“I hadn’t had a cold in years, but when I was pregnant, I got a terrible one that lasted two weeks,” says Shannon M. Clark, M.D., an OB/GYN at UTMB Health in Galveston, Texas. “Growing a human inside of you takes a lot of your body’s energy, so it’s harder for you to kick a cold.” As if morning sickness and indigestion weren’t enough, expecting women also have an increased risk of catching a cold or the flu. When you’ve got a baby on board, your immune system is weaker than normal. That’s actually a good thing, says Dr. Clark, because it keeps your body from rejecting your baby-to-be, but it also means you’re more vulnerable to germs. Picking up a virus won’t just make you feel miserable; if it’s not treated properly, it can also be dangerous. Pregnant women who get the flu are at a higher risk of complications and even death. What’s more, if you have the flu early in your pregnancy, it can double your risk of having a baby born with a serious birth defect, according to the March of Dimes. All serious stuff. To avoid any germs that may be stalking you, follow these rules to protect yourself and your sweet nugget.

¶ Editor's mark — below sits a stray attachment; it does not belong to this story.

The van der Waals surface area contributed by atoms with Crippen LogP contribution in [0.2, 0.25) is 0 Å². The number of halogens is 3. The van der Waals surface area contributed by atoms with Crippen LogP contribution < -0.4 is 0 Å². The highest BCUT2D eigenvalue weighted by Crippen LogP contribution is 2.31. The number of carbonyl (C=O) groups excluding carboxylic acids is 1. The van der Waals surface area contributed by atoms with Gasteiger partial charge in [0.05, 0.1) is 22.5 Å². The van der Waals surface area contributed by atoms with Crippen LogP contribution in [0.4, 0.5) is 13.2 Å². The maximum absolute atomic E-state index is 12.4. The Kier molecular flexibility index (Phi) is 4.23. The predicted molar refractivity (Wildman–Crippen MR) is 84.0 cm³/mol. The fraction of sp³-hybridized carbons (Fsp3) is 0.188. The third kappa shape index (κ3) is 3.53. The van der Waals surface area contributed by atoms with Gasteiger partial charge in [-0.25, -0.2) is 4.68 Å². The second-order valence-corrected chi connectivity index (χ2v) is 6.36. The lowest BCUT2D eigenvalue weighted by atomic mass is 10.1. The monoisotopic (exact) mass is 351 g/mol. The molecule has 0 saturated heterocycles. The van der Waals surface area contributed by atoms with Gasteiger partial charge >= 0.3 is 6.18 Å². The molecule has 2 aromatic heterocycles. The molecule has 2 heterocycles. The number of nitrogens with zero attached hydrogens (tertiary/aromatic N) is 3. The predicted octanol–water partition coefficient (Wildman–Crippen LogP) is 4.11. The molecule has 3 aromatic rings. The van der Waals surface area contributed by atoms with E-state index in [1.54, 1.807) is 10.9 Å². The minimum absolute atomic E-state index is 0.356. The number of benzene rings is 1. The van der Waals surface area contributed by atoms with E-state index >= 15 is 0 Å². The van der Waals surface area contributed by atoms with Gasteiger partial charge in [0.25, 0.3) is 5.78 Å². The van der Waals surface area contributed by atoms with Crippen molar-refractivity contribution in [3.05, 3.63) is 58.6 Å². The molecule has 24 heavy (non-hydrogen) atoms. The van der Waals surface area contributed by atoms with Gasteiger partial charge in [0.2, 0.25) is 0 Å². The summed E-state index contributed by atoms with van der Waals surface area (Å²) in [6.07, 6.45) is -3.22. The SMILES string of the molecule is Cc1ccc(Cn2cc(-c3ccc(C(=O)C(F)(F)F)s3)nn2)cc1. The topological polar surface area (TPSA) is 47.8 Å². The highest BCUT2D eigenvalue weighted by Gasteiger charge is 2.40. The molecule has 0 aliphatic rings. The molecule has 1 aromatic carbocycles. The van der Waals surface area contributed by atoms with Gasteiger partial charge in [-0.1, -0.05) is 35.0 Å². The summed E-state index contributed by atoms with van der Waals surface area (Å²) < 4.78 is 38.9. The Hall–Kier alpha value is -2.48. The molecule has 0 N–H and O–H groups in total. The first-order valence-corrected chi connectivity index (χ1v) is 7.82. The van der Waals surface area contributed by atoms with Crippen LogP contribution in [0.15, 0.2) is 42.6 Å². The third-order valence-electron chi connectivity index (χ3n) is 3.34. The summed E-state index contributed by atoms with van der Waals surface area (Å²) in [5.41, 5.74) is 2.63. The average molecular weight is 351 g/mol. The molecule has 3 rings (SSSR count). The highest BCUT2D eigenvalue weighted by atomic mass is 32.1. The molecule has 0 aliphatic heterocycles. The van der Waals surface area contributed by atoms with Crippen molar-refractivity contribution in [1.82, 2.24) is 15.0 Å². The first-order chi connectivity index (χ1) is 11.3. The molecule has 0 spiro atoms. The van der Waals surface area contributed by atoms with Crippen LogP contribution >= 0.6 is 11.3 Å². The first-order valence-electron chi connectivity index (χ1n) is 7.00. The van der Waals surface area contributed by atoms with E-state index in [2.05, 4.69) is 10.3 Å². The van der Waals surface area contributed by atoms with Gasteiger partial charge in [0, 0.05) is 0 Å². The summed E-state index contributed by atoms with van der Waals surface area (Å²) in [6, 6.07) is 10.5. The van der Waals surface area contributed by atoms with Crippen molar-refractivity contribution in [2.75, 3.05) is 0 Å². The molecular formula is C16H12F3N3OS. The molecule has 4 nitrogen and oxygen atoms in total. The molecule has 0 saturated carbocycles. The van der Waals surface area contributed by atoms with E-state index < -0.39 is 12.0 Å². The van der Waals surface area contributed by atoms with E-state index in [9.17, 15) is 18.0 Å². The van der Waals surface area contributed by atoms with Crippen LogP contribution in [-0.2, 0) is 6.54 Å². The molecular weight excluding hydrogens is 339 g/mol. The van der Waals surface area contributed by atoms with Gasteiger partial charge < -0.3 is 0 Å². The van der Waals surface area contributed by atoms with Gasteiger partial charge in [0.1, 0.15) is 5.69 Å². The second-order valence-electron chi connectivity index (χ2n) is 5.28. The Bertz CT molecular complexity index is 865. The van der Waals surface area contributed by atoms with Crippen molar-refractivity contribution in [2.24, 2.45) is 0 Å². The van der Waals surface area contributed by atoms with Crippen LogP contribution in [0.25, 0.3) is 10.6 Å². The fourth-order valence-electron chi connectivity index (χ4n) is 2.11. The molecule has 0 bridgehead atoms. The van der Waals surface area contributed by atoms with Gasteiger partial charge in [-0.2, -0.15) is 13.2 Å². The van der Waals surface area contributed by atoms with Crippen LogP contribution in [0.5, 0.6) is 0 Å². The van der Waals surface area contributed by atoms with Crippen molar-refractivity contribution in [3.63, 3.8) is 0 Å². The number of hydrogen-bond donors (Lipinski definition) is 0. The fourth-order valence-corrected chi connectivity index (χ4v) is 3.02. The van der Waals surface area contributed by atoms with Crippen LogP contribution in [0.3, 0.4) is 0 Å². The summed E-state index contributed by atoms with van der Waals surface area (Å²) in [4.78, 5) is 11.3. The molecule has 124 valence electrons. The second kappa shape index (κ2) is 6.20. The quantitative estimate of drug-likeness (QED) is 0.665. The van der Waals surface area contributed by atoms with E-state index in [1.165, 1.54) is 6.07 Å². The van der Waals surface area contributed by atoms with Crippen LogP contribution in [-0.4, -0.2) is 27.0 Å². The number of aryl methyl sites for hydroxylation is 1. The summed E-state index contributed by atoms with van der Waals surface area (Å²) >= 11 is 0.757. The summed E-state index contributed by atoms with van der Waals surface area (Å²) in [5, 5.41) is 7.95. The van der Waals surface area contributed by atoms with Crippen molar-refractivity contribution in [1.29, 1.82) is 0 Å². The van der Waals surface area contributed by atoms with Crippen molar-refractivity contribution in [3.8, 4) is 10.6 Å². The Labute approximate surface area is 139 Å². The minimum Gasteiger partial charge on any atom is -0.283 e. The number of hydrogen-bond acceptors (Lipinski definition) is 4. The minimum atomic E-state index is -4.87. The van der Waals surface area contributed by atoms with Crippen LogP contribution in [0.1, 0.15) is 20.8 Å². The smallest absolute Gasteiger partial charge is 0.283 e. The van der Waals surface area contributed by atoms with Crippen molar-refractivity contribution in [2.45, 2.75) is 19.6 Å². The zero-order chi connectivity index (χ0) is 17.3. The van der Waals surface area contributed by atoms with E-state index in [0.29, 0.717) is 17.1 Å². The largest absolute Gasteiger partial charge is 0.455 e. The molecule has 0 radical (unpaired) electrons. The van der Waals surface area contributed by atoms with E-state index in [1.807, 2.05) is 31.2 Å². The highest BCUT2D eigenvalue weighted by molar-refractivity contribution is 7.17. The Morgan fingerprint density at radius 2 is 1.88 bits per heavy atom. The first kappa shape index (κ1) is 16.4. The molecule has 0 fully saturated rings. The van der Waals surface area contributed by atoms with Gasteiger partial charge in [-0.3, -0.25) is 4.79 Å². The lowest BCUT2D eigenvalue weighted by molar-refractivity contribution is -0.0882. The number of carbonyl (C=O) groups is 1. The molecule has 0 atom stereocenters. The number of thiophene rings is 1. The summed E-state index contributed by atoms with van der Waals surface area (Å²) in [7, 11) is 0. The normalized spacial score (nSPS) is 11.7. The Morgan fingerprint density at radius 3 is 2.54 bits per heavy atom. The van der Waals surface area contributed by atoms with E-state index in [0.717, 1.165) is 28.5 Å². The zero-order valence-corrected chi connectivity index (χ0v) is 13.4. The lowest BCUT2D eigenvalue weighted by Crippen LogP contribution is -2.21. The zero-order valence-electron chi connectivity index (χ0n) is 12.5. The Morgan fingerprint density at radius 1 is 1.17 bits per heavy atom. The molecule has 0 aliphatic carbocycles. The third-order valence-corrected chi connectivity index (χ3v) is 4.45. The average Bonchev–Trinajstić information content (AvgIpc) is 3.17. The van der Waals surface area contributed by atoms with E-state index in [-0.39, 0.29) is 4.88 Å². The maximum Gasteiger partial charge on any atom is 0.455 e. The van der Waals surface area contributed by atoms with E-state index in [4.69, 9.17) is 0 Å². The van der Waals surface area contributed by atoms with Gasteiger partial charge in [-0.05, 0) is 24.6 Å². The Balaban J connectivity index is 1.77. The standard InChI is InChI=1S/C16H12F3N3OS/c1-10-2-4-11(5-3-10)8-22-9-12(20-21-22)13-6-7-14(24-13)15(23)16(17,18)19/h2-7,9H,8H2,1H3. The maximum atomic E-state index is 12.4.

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Shannon M. Clark, MD, MMS is a double board certified ObGyn and Maternal-Fetal Medicine Specialist, and founder of Babies After 35. In her roles as a clinician, educator and researcher at UTMB-Galveston, she focuses on the care of people with maternal and/or fetal complications of pregnancy. Dr. Clark has taken a special interest in pregnancy after the age of 35, which according to age alone, is considered a high-risk pregnancy.
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